Basic Unicode character/string support absent even in modern C++

Tom Honermann tom at
Thu Apr 23 14:54:49 CDT 2020

On 4/22/20 12:54 PM, J Decker via Unicode wrote:
> On Wed, Apr 22, 2020 at 9:01 AM Shriramana Sharma via Unicode 
> <unicode at <mailto:unicode at>> wrote:
>     On Wed, Apr 22, 2020 at 5:09 PM Piotr Karocki via Unicode
>     <unicode at <mailto:unicode at>> wrote:
>     >
>     > >> Or better C++ compiler, which understand Unicode source files.
>     > > My latest GCC and Clang don't have any problem with the source
>     files.
>     > > The limitation is with the standard libraries which don't
>     provide the
>     > > required functionality.
> I was rather astonished to learn that C is really just ASCII.  How 
> very limiting.

C (and C++) are not ASCII.  The standards specify abstract basic source 
and execution character repertoires; implementations define what 
character sets are used.  In practice, these character sets are ASCII or 
EBCDIC based.  The standards also provide facilities to specify any 
Unicode character via an escape sequence. Implementations map extended 
characters onto these escape sequences in order to support source files 
encoded with characters outside the basic character repertoires.  (e.g., 
\u00e1 is a valid identifier and means the same thing as á written in an 
implementation supported source file encoding).

> Although; C/C++ surely have libraries that deal with such things?  I 
> have one for C, so I know that it's at least possible.  Text is kept 
> internally as utf8 code unit arrays with a known length, so I can 
> include '\0' in a string.

Yes, there are libraries.  ICU is the most well-known.


> I would LOVE if C could magically substitute the string terminator 
> with the byte 0xFF instead of 0x00.  I noticed that utf8 valid 
> encodings must always have at least 1 bit off.
>     note: candidate function not viable: no known conversion from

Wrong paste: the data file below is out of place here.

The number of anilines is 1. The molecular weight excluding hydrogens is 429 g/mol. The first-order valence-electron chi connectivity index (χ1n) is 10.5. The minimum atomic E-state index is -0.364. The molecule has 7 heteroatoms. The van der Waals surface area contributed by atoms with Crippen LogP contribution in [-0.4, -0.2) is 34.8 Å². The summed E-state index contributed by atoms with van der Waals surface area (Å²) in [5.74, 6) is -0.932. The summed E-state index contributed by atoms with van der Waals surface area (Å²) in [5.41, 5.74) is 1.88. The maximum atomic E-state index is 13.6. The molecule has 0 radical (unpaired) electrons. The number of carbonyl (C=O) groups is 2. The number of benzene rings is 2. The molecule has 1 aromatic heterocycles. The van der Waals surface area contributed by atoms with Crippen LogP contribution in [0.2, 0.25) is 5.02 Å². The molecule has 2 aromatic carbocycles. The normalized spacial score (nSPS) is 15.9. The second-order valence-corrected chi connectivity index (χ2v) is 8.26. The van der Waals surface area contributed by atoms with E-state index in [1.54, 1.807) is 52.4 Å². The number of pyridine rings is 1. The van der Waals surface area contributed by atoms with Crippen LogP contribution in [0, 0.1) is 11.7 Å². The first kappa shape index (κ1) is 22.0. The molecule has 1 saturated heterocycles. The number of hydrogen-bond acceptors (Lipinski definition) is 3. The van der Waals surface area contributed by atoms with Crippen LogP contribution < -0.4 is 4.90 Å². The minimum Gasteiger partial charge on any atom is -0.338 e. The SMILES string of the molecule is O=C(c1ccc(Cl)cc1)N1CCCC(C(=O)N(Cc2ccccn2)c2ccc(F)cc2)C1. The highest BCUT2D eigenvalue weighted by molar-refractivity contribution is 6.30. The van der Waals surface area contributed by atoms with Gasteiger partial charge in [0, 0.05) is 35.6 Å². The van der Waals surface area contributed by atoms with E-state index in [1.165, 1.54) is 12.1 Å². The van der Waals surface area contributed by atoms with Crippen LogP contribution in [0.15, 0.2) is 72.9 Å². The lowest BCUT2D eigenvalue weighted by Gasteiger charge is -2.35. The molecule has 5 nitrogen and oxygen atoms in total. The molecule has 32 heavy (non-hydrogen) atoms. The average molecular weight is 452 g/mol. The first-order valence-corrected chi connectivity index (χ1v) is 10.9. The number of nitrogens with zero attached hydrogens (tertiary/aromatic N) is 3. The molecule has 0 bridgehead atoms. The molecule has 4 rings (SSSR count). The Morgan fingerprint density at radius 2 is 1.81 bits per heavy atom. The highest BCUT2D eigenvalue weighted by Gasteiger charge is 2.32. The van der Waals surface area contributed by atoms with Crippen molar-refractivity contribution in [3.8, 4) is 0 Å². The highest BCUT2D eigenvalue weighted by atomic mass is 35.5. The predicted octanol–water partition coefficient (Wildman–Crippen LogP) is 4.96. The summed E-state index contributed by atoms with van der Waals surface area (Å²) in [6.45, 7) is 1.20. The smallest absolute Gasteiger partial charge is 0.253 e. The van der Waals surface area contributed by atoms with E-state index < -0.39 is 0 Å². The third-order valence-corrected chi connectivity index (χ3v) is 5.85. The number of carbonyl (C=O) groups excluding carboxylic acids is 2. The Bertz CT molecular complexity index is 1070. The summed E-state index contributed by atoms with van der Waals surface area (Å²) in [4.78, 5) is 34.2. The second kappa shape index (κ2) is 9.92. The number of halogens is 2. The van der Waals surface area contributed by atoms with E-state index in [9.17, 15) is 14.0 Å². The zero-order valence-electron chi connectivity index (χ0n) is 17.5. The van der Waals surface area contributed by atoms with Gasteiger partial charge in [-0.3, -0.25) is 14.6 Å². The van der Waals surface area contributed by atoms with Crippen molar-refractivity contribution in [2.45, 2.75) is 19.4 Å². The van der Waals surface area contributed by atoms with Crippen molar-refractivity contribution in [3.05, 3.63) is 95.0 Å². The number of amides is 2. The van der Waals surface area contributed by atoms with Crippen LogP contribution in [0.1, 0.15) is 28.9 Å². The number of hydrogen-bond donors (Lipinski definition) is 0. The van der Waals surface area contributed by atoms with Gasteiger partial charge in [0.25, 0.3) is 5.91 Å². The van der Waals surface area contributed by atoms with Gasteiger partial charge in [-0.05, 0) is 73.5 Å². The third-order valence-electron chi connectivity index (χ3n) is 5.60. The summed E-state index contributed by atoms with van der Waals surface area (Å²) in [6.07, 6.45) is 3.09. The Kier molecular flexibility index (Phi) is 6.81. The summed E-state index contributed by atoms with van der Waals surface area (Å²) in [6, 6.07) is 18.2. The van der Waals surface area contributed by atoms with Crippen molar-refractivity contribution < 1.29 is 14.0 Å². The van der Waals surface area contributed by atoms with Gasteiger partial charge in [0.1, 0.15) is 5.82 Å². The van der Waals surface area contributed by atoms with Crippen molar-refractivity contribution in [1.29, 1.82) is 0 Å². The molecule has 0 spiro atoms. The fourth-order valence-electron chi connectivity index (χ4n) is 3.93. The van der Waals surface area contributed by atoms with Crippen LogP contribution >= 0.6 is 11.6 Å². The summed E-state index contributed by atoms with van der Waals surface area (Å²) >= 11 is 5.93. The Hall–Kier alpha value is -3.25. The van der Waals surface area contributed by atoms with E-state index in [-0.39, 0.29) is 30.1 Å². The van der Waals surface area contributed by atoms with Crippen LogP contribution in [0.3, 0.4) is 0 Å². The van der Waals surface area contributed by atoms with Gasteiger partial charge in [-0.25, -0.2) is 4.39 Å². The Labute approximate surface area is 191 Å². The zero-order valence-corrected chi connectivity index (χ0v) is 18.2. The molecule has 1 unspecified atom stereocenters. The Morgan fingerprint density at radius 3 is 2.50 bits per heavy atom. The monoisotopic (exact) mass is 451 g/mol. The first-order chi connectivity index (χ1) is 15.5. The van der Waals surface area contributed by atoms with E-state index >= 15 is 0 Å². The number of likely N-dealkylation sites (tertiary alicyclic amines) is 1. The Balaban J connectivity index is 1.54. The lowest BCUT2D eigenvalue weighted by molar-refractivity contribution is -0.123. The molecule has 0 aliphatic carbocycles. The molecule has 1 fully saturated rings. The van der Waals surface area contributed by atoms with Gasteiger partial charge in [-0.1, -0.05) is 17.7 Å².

>     'std::u16string' (aka 'basic_string<char16_t>') to 'XXX' for 2nd
>     argument
>     And I realize I don't need to use 16-bit for Latin chars, but of
>     course I'm using Indic chars in my actual program.
>     Anyhow, as I posted earlier, converting it to UTF-8 just works fine,
>     but it would be good if there's some mechanism that one doesn't have
>     to do that manually, making the learning curve for new learners
>     easier.
> and I just fwrite( logstring, length, 1, stdout ); and get wide 
> character and unicode support if the terminal supports it, or if the 
> editor reading the redirected output supports it... (where logstring 
> is some thing I printed into with like vsnprintf() )...
> 🙃😶 and I copy and paste things a lot... I don't have a good entry 
> method for codes.
> This is my favorite thing to keep around to test  console.log( "Hello 
> World; This is a test file."+"𝟘𝟙𝟚𝟛𝟜𝟝𝟞𝟟𝟠𝟡"); Because all of 
> those are even surrogate pairs (0x10000+) .
> But that's some JS...but, then again, my C libraries are quite happy 
> to take the utf8 strings from JS and regenerate them, just as a string 
> of bytes.
> I have a rude text-x0r masking routine that generates valid 
> codepoints, but can result in 0; normally you can even still use like 
> strlen etc to deal with strings; so I don't see why C++ strings would 
> have so much mroe difficulty (other than not supporting them in text 
> files; but,then again, that's what preprocessors are for I suppose.
>     --
>     Shriramana Sharma ஶ்ரீரமணஶர்மா श्रीरमणशर्मा 𑀰𑁆𑀭𑀻𑀭𑀫𑀡𑀰𑀭𑁆𑀫𑀸

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